I solemnly swear that this is the funniest wedding announcement I’ve ever read.
Last night some friends alerted me to the August 6 NYT write-up of the nuptials of two UVA grads, and I have to admit, I was captivated. I read every single word–and then read it again. I couldn’t look away. I’m not sure whether the writer, Lois Smith Brady, was channeling James Marsden in 27 Dresses or if she was just especially inspired, but I hope she wins a Pulitzer for her animated prose. If it were April, I’d swear it was a joke. The caption alone is classic–“The couple took a sword to the cake!”–and it just gets better from there. Here’s an excerpt (I’ve taken the liberty of highlighting a few choice phrases):
It was so sunny on July 31, the day Alice Anne Stephens and Thomas Preston Lloyd Jr. were married, that the tall stained-glass windows at St. John’s Episcopal Cathedral in Denver were as bright as high-definition TV screens.
The persistent, Type-A sunshine was perfect for Ms. Stephens, 27, and Mr. Lloyd, 28. Both are intense, hard-charging lawyers who seem to rarely stumble or pause, in their sentences or in their lives. They take the pursuit of excellence very seriously.
At the University of Virginia, where they met as undergraduates, both were members of “the uber-involved student leader crowd,” said Kat Shea, a friend. Mr. Lloyd said he enjoys projects that “sharpen my pencil intellectually.”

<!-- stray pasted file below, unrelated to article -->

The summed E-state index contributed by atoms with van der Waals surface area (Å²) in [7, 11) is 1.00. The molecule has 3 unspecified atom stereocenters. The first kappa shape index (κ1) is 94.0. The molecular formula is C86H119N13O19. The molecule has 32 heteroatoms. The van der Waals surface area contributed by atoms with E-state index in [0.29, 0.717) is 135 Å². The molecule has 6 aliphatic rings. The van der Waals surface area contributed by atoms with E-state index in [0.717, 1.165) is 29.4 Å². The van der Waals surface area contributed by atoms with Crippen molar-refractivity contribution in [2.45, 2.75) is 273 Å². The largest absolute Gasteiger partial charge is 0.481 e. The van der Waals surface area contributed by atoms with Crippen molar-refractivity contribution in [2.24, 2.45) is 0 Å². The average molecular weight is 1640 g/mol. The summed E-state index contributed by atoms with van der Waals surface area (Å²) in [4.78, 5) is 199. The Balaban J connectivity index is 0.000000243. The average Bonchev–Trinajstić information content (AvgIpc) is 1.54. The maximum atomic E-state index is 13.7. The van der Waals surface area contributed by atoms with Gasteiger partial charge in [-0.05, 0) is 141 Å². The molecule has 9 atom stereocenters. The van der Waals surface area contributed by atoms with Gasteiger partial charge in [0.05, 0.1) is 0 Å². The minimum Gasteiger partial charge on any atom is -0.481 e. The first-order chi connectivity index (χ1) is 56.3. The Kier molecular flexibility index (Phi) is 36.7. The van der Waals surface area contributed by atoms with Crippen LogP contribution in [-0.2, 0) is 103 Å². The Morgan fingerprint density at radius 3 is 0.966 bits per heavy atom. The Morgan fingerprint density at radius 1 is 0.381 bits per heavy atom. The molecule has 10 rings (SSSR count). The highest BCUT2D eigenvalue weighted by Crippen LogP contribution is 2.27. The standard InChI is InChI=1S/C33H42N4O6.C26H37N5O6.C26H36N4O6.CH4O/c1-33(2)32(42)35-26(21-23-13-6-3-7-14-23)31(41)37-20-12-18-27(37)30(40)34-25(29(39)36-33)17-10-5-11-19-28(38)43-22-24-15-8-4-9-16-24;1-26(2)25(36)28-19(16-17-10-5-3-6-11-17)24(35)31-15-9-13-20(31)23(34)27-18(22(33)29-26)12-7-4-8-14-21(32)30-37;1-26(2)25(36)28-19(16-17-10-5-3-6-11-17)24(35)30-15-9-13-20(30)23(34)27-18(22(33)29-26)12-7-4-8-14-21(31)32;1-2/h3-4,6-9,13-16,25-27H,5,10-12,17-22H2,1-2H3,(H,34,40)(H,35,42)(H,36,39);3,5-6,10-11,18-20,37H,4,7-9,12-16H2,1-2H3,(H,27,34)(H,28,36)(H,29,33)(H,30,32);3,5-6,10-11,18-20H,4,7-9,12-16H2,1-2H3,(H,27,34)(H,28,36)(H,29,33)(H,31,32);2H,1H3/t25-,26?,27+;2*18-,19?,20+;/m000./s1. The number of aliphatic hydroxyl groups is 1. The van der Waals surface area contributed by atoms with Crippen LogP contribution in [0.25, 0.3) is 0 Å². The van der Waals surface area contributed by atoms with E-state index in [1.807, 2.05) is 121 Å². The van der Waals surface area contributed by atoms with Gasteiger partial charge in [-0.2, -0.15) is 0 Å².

Describing their courtship, Ms. Brady goes on to say:
. . . That fall, she was his date for the Colonnade Ball, an annual university tradition. “They play the Virginia reel,” she said. “Boys line up on one side, girls on the other. The girls curtsy and the boys bow and then you do-si-do with your partner.” They were not a bit lost on the dance floor.
. . . On their breaks from studying, they would go out into a meadow together and read more-relaxing books, like Paul Theroux travelogues (her) and essays on naval history (him).
Wherever they went, he insisted on opening doors for her. “I’d start walking up to a door,” she said, “and he’d cough and say: ‘You’ve got to let me open that door. You have to practice that more.’ ”
Even while on the same campus, they gave each other handwritten love letters. Both have perfect spelling, even without a spell-checker. His letters stood out, though, for their length and literary flourishes. “My writing is straight emotion and his is beautifully done,” she said. “He would always close with, ‘Ever I remain, truly yours.’ I’d just write, ‘Love.’ ”
For the entire piece (you won’t be disappointed), click here.